Sunday, April 27, 2008

In Transition

One thing my students get out of my class knowing: the importance of transitions. I harp on that subject. The speaker doesn't benefit from them; only the audience does. The speaker doesn't need transitions; the audience does. Transitions separate the prepared and practiced from the "I just want to get this over with" crowd because the ability to do transitions well shows that the speaker truly is about communicating, not about performing; that the speaker is about the outcome, not just the act, of public speaking.

First, the transitions of writing and the transitions of public speaking are very different. For one, public speaking transitions are one or two sentences, whereas written transitions are a couple of words. For two, public speaking transitions are obvious; written transitions are conspicuous in their cleverness. For three, public speaking transitions are of necessity more cumulative; by the time you get to the third point, you might be including the first and second point in the transitions. For four, public speaking transitions should do more than announce that a new topic is coming up; they should explain the logic behind the connections (something hard to get students to understand).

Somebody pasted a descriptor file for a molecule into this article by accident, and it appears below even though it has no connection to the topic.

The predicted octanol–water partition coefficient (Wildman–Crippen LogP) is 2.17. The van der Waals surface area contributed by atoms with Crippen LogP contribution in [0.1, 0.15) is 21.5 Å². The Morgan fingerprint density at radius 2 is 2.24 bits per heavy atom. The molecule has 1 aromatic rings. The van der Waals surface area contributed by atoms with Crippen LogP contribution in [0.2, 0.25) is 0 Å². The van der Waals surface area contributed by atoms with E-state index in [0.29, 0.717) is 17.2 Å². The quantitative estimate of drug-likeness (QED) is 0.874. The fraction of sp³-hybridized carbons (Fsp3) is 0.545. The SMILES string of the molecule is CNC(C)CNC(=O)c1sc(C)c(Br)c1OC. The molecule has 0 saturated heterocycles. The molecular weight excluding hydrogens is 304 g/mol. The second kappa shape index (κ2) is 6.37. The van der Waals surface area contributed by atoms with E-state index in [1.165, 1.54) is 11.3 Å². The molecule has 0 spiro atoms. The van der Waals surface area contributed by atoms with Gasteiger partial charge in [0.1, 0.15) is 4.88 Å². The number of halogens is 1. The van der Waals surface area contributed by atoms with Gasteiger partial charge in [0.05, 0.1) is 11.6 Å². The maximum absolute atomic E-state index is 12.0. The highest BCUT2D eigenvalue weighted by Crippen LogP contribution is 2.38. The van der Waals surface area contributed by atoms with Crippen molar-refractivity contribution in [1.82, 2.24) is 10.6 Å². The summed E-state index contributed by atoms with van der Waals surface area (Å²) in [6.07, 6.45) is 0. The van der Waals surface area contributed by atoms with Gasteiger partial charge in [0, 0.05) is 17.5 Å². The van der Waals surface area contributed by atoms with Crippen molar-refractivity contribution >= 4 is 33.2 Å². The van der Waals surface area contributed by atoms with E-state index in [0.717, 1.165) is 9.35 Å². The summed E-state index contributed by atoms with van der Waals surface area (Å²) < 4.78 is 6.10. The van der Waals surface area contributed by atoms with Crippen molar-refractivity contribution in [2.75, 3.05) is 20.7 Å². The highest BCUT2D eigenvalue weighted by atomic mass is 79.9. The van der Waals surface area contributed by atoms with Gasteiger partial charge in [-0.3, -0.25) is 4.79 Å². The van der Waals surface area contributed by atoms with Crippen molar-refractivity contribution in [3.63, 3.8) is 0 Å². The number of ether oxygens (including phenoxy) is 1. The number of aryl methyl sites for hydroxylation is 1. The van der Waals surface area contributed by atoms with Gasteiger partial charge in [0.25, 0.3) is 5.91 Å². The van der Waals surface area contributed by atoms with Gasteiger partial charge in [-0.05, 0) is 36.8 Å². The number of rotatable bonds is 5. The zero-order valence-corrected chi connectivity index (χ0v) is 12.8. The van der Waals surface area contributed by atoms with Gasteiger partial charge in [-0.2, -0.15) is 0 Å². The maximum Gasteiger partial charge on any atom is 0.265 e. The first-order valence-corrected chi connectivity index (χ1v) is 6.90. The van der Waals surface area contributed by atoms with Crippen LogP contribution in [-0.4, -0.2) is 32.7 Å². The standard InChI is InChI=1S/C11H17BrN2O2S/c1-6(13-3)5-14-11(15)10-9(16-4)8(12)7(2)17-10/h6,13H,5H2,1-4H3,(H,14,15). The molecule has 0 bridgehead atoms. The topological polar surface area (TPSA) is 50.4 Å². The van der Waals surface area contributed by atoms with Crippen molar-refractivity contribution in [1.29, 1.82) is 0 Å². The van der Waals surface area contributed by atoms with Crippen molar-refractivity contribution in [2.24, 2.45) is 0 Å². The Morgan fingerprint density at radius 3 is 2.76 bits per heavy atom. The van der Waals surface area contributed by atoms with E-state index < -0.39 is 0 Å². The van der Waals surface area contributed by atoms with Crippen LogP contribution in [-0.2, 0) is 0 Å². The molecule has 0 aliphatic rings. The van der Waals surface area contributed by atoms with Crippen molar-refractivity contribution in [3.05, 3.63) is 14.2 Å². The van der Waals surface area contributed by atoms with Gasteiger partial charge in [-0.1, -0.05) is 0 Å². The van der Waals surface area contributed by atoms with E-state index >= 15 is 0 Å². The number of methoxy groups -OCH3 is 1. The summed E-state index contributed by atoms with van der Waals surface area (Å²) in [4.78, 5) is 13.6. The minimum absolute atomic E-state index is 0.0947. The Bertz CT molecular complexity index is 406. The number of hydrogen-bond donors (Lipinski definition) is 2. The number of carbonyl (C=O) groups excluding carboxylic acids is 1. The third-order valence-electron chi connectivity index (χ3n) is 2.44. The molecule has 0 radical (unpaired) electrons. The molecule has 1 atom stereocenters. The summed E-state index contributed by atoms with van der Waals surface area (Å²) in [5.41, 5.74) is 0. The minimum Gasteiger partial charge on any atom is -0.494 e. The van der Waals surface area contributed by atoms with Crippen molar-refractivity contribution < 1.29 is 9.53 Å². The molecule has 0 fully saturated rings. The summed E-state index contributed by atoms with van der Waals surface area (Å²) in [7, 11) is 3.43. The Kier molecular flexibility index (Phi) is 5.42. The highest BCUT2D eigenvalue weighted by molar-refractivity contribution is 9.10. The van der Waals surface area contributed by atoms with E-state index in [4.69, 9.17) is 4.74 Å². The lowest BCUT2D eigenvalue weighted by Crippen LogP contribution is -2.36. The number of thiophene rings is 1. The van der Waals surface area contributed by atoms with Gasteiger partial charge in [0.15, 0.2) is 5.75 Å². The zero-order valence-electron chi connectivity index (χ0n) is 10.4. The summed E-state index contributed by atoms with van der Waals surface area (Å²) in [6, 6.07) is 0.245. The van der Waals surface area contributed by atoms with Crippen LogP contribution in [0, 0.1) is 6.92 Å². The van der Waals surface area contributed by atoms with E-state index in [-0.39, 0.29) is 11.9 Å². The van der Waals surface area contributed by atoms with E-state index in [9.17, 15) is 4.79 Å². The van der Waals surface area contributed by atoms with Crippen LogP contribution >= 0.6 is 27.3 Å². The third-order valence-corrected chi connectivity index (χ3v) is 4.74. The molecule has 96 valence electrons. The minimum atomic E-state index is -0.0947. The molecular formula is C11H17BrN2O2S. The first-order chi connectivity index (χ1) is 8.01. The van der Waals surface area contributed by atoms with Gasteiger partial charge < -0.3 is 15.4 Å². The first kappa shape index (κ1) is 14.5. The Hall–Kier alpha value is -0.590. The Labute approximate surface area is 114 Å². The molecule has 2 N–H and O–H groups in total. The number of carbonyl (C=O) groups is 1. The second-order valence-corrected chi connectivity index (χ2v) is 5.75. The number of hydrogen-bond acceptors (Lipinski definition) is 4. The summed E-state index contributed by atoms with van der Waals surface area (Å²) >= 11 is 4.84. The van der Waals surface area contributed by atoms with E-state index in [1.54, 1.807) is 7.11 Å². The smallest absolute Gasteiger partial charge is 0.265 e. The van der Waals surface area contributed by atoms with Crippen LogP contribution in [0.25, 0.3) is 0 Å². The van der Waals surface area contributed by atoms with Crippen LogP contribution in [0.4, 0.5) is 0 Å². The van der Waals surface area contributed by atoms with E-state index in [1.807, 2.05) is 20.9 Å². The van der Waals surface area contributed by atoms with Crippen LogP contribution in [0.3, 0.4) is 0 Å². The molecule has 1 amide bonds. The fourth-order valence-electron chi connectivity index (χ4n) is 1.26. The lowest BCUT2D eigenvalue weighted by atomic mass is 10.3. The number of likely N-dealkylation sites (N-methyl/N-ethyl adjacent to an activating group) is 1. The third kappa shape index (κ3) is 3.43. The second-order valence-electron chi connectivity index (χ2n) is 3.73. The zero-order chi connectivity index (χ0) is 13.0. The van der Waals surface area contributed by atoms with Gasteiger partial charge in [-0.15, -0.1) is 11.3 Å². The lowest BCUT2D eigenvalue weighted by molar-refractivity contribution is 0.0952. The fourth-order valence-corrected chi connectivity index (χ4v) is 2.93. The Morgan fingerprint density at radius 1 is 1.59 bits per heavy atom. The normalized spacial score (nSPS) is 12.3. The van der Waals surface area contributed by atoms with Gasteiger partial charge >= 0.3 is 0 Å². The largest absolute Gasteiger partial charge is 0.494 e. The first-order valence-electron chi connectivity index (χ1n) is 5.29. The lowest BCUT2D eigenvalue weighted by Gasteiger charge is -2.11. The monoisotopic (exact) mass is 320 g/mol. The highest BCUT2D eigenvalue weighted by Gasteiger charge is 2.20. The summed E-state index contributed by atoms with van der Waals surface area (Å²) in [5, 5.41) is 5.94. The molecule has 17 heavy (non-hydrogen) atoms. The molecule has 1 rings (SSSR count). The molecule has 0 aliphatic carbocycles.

Second, public speaking transitions must be practiced. The speaker must hear them to know if they work. This may mean several tries and revision.

Third, public speaking transitions should not be repetitive. The audience shouldn't hear "Next ... next... " They should be varied in wording, again, focusing on the cumulative nature of the material and the logical connections.

Fourth, public speaking transitions should not be used just between the main points. Any list of more than two items needs transitions, even if they are sub-sub-points.

If I had given these points orally, I would have done it in a totally different manner. Such is the nature of transitions.

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